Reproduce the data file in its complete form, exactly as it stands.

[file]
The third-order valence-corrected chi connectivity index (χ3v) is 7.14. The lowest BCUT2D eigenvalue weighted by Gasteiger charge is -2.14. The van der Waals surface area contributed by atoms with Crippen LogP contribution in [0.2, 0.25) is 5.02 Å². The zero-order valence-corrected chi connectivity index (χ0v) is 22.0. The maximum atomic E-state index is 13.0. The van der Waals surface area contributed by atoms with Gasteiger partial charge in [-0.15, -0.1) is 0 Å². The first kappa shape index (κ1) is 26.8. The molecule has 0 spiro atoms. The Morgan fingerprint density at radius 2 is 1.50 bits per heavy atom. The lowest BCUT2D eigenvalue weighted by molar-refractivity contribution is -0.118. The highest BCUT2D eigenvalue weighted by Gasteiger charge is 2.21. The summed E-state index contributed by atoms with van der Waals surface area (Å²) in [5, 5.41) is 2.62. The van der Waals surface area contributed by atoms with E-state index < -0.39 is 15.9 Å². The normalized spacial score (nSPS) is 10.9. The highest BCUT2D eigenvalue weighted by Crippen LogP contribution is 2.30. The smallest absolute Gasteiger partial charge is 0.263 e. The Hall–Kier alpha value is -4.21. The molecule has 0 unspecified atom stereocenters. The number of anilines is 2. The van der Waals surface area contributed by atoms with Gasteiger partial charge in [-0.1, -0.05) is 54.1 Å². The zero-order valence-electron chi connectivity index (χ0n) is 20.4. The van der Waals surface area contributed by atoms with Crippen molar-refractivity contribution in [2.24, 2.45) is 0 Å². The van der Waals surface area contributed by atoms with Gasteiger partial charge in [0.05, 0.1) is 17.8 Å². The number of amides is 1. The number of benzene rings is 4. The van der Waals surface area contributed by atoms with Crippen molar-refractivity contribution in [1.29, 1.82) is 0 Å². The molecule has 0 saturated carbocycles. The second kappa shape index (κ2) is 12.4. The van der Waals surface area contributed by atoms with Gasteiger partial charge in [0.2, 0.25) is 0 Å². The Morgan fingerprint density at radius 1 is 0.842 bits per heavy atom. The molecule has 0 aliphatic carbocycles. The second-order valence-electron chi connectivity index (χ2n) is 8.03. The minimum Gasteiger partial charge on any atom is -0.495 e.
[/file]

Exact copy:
The third-order valence-corrected chi connectivity index (χ3v) is 7.14. The lowest BCUT2D eigenvalue weighted by Gasteiger charge is -2.14. The van der Waals surface area contributed by atoms with Crippen LogP contribution in [0.2, 0.25) is 5.02 Å². The zero-order valence-corrected chi connectivity index (χ0v) is 22.0. The maximum atomic E-state index is 13.0. The van der Waals surface area contributed by atoms with Gasteiger partial charge in [-0.15, -0.1) is 0 Å². The first kappa shape index (κ1) is 26.8. The molecule has 0 spiro atoms. The Morgan fingerprint density at radius 2 is 1.50 bits per heavy atom. The lowest BCUT2D eigenvalue weighted by molar-refractivity contribution is -0.118. The highest BCUT2D eigenvalue weighted by Gasteiger charge is 2.21. The summed E-state index contributed by atoms with van der Waals surface area (Å²) in [5, 5.41) is 2.62. The van der Waals surface area contributed by atoms with E-state index < -0.39 is 15.9 Å². The normalized spacial score (nSPS) is 10.9. The highest BCUT2D eigenvalue weighted by Crippen LogP contribution is 2.30. The smallest absolute Gasteiger partial charge is 0.263 e. The Hall–Kier alpha value is -4.21. The molecule has 0 unspecified atom stereocenters. The number of anilines is 2. The van der Waals surface area contributed by atoms with Gasteiger partial charge in [-0.1, -0.05) is 54.1 Å². The zero-order valence-electron chi connectivity index (χ0n) is 20.4. The van der Waals surface area contributed by atoms with Crippen molar-refractivity contribution in [2.24, 2.45) is 0 Å². The van der Waals surface area contributed by atoms with Gasteiger partial charge in [0.05, 0.1) is 17.8 Å². The number of amides is 1. The number of benzene rings is 4. The van der Waals surface area contributed by atoms with Crippen molar-refractivity contribution in [1.29, 1.82) is 0 Å². The molecule has 0 saturated carbocycles. The second kappa shape index (κ2) is 12.4. The van der Waals surface area contributed by atoms with Gasteiger partial charge in [0.2, 0.25) is 0 Å². The Morgan fingerprint density at radius 1 is 0.842 bits per heavy atom. The molecule has 0 aliphatic carbocycles. The second-order valence-electron chi connectivity index (χ2n) is 8.03. The minimum Gasteiger partial charge on any atom is -0.495 e.